DTD: And we lose focus on that. Because in the industry, you kind of think of a lot of them as accessible. But yeah, there’s certain games where you play them and the simplicity of it just clicks, and you go, “This is brilliant, you know? How did they do this?” I love that the industry has taken that turn. The other really big turning point, and you said it, is I think nowadays people are focusing on the experience. It’s going to sound really weird, but early board games were not designed to be traditionally fun. They were designed to be challenges, and challenges are not fun.

JC: Yes, that makes sense.

DTD: And now I have had a couple designers tell me, “When I make a game, and I play test it, I could care less what they’re doing, do the mechanics work, is the game broken, who’s winning? All I look at is their facial expressions – are they having fun? If they’re having fun, something’s going right. If they’re frustrated and don’t know what to do, something’s going wrong.”

JC: Yeah, that’s so interesting. I never thought about that. I’m going to guess you have a lot more experience in this, coming into the industry in the seventies. That games were not meant to be fun, they were meant to challenging. I had never heard of that before.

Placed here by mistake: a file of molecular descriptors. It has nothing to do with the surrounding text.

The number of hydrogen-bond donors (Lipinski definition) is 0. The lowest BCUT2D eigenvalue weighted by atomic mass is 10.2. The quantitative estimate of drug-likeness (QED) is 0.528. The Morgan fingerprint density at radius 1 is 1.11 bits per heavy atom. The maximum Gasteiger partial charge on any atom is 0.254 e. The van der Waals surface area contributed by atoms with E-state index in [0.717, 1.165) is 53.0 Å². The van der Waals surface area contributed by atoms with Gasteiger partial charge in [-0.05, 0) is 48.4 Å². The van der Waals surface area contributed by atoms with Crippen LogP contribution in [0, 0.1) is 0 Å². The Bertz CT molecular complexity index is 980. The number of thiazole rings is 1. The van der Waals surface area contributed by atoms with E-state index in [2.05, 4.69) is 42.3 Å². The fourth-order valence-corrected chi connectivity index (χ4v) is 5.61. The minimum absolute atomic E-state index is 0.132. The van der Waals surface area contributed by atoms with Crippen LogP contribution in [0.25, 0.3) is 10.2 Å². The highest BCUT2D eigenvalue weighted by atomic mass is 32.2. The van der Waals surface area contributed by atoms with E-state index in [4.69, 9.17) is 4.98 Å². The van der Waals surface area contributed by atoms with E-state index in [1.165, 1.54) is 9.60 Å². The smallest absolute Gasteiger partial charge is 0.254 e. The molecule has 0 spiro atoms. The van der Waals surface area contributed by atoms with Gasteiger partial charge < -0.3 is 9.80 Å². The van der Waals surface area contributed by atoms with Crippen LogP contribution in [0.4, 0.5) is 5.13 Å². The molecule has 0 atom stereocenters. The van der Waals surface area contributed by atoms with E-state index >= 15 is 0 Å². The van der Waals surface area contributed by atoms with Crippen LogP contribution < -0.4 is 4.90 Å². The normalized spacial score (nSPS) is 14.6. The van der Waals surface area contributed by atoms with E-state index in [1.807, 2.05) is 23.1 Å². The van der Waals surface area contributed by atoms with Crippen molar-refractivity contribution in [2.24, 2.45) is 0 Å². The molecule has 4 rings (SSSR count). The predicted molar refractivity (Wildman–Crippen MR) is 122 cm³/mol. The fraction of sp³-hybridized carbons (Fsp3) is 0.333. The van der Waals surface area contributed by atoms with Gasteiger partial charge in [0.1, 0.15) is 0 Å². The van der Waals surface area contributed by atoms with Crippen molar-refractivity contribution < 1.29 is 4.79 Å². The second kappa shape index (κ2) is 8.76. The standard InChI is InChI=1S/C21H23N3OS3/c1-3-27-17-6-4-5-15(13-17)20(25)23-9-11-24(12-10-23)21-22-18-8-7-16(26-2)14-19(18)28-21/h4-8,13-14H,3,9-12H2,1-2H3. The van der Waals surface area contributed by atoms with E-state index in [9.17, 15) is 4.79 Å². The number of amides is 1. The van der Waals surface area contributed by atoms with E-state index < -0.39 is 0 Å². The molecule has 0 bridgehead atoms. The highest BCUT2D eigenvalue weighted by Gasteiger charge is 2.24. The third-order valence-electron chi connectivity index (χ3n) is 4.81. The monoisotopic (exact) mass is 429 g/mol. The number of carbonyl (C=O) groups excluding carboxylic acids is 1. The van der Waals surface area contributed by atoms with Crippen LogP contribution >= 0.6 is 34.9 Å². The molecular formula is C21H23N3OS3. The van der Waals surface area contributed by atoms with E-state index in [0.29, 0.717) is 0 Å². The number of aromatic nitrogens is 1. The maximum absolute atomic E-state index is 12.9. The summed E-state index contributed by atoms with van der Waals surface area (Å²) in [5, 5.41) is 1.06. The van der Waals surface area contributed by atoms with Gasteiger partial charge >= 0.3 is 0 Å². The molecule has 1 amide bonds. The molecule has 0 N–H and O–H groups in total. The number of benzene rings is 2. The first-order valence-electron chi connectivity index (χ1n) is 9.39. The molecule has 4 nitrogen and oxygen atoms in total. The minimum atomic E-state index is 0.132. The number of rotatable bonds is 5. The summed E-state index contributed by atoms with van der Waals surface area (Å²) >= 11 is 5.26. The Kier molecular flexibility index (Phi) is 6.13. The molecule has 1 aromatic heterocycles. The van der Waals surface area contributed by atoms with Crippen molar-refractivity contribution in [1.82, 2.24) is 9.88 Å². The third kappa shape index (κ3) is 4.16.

DTD: They were. Risk. Was Risk inherently fun? Were your turns joyful?

JC: All right.

DTD: Did you feel like you were… I mean, occasionally you destroy somebody. Did they have fun? And now we are so focused on, “Is the player having fun?” You know, things we never thought about before. Okay, you’ve got a game, and there’s five people in the game, and it’s going to be 20 minutes before it comes back around to you. Were you having fun during those 20 minutes? Were you engaged? So now there’s a big trend of doing stuff off-turn. And you’ve got a big complicated game where you’re thinking about taking over the world. Did you feel frustrated and road blocked when it came to you? That wasn’t fun, you know, and that’s actually Geoff Engelstein’s book, is a version. I love the idea that that is becoming a huge focus in the industry, and it kind of, it reflects on the growth of the industry as a whole. It’s really funny. I said, designers, when you design your very first game, when you’re like eight years old, you’re like, “I’m going to make something really cool.” It has a million rules and it’s over-complicated, but you love it. And then once you’ve put out a bunch of games, it’s like there’s three pieces on your turn. You have two choices and you’re blown away. And I think the whole industry has done this. In the 1970’s, when it was a very young industry, it was all about complexity and addition, and in the 2020s… Oh my God, that’s weird to say. In the 2020’s it is a experienced, educated, smart industry.

JC: Right.

DTD: And we’re actively avoiding complexity. I love it. I wonder if this is a pendulum and it’s going to swing back, or if this is an evolution and we are… I mean, I think it’s been a very, very good trend.

Next time, John and I finish up our breakfast, and talk some serious Biology. I managed to keep it in check for 3 segments, but all the science talk comes spilling out in part 4.